Ava sank onto her couch and picked up her phone, scrolling once again through her contact list until she found the name she was searching for. “How did it go?” Kate asked anxiously as soon as she answered her phone. “It went…” Ava searched for the right word for a moment. “It went great,” she decided. “I think we made quite a breakthrough,” she smiled as she answered. “Well? Can I get any details?” Kate pressed. “All in good time! I need to recover from the afternoon, then I’ll fill you in. There’s a lot to digest,” Ava sighed. “But I can say, if I ever get into a real relationship, or get married, I want them to love me as much as my Mom loved my Dad.” Ava sniffed back her tears which were a mix of joy tinged with sadness. “You will Ava, I promise you,” Kate said, empathetically. “Thank you, my dear friend,” Ava said sincerely.
The sun disappeared below the horizon as dusk advanced. Ava made herself pasta and settled in front of the television. A horror movie was showing, which didn’t exactly put Ava in the right frame of mind to consider returning to the asylum. She paid close attention to the dialogue of each character; a woman, an innocent woman was framed for a murder she did not commit. She was dragged into the police station, struggling to escape the clutches of the two large police officers. “It wasn’t me! I didn’t do it!” the woman in the film screamed. Ava became more involved with the movie, she felt sympathy for the woman. She reminded her too much of the young Casey Lehin. “She will be admitted to the psychiatric hospital,” the man in charge ordered. “But sir, she isn’t insane. She should be sent to the prison,” one of the police officers said. This sparked something in Ava’s mind, and she suddenly leapt up from her couch and sprinted into the kitchen, looking through her handbag that sat on the bench, searching for a particular notebook. “Where is it, where the hell is it?” She rummaged through the stationery draws in her study, but … nothing. “Come on, come on!” she muttered aloud. Ava ran into her bedroom; a deep breath and sigh of relief when she saw it, the purple covered A6 sized notepad sat comfortably on her bedside table. Her memory was fuzzy, but Ava thanked herself when she found the list she wrote down just several days beforehand. When she was talking to Lillian at the abandoned hospital about ex-patients, the young girl had mentioned several names. Ava had made a note of them with a view to researching them when she had time a bit later. She took her notepad and went back into the kitchen, where her laptop was. She opened up her device and logged in, anxious to investigate and hopefully reveal the people that could take her project to a whole new level.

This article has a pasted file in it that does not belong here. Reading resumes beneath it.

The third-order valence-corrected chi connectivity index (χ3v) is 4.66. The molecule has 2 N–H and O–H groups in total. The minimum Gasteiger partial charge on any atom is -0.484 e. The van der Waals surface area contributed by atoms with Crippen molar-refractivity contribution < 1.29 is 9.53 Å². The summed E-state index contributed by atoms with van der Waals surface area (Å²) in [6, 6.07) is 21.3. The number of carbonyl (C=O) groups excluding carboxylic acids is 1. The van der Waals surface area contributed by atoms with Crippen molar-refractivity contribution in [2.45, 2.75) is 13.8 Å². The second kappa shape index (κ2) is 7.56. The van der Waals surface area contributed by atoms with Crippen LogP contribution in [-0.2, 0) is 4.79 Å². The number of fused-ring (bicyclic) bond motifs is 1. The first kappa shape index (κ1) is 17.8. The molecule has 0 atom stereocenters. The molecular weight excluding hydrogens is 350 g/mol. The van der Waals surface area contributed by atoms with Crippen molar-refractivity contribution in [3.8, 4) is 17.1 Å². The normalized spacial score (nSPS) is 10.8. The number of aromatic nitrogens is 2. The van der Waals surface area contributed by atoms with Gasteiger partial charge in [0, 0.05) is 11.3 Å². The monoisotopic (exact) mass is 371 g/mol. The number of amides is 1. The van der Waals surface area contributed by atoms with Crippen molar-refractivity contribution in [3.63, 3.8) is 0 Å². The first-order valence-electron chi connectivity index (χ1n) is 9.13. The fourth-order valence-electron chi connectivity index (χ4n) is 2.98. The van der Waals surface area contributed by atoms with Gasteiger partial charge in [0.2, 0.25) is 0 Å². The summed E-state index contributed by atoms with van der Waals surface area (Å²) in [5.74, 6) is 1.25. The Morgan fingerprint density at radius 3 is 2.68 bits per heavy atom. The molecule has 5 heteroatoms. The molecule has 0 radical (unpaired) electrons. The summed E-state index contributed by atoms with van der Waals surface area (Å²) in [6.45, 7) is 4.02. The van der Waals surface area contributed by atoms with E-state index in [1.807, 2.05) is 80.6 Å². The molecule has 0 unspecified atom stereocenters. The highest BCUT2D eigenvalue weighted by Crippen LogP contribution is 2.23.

Ava began her search by starting a simply on Google, hoping for any basic public information. Louise Salcovik was only on Detroit’s funeral notices; she passed away just one year ago. As for Frederick Robertson, there was no record of him at all. She could have been making up names for all I know, Ava thought to herself. Her endorphin-high began to ebb as she slowly typed in the last letters of the last name on the list, Christine Hampton. Several links were displayed but there was one in particular that caught Ava’s eye - Hampton Law Firm. Ava instantly clicked onto it with curiosity, though an additional layer of dread fell upon her as the law firm showed only photos of a young woman, with thick brown hair, a bright, white smile, and wearing what looked to be an expensive jacket. The short paragraph on the website mentioned Lawyer, Christine-Lee Hampton. Ava sighed with disappointment, believing either Lillian simply made the names up, which was rather out of character but not beyond the realms of possibility, or these people simply got lost in the system or were so insignificant to society they didn’t rate a mention. Feeling a bit discouraged after such an energetic start, Ava decided to put the matter to bed before doing so herself. She took her prescribed medication and rubbed a generous amount of ointment onto her cut, which she could feel was healing rather well.